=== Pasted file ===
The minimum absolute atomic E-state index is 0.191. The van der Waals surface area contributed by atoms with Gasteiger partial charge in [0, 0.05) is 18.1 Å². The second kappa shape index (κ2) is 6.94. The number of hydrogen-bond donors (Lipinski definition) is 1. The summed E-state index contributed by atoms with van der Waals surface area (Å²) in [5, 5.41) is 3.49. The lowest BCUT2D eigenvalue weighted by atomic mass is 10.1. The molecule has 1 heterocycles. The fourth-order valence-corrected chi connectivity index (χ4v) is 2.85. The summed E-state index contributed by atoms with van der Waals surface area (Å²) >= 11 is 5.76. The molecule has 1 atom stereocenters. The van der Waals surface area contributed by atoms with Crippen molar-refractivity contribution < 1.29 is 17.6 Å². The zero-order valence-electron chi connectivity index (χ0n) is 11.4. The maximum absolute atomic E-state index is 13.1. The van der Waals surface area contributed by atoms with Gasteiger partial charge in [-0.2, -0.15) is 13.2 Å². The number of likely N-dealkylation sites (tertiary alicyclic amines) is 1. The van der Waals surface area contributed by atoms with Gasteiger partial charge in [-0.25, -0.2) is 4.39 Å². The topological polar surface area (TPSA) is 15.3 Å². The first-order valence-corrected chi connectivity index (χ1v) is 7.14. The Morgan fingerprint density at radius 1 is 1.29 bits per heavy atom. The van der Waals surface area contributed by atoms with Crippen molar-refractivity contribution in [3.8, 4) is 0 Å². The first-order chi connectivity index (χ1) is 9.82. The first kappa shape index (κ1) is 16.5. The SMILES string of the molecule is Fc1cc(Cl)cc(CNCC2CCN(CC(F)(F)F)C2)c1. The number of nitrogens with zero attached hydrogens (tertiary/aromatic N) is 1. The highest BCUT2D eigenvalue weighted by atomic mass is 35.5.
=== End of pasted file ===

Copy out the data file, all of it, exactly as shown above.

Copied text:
The minimum absolute atomic E-state index is 0.191. The van der Waals surface area contributed by atoms with Gasteiger partial charge in [0, 0.05) is 18.1 Å². The second kappa shape index (κ2) is 6.94. The number of hydrogen-bond donors (Lipinski definition) is 1. The summed E-state index contributed by atoms with van der Waals surface area (Å²) in [5, 5.41) is 3.49. The lowest BCUT2D eigenvalue weighted by atomic mass is 10.1. The molecule has 1 heterocycles. The fourth-order valence-corrected chi connectivity index (χ4v) is 2.85. The summed E-state index contributed by atoms with van der Waals surface area (Å²) >= 11 is 5.76. The molecule has 1 atom stereocenters. The van der Waals surface area contributed by atoms with Crippen molar-refractivity contribution < 1.29 is 17.6 Å². The zero-order valence-electron chi connectivity index (χ0n) is 11.4. The maximum absolute atomic E-state index is 13.1. The van der Waals surface area contributed by atoms with Gasteiger partial charge in [-0.2, -0.15) is 13.2 Å². The number of likely N-dealkylation sites (tertiary alicyclic amines) is 1. The van der Waals surface area contributed by atoms with Gasteiger partial charge in [-0.25, -0.2) is 4.39 Å². The topological polar surface area (TPSA) is 15.3 Å². The first-order valence-corrected chi connectivity index (χ1v) is 7.14. The Morgan fingerprint density at radius 1 is 1.29 bits per heavy atom. The van der Waals surface area contributed by atoms with Crippen molar-refractivity contribution in [3.8, 4) is 0 Å². The first-order chi connectivity index (χ1) is 9.82. The first kappa shape index (κ1) is 16.5. The SMILES string of the molecule is Fc1cc(Cl)cc(CNCC2CCN(CC(F)(F)F)C2)c1. The number of nitrogens with zero attached hydrogens (tertiary/aromatic N) is 1. The highest BCUT2D eigenvalue weighted by atomic mass is 35.5.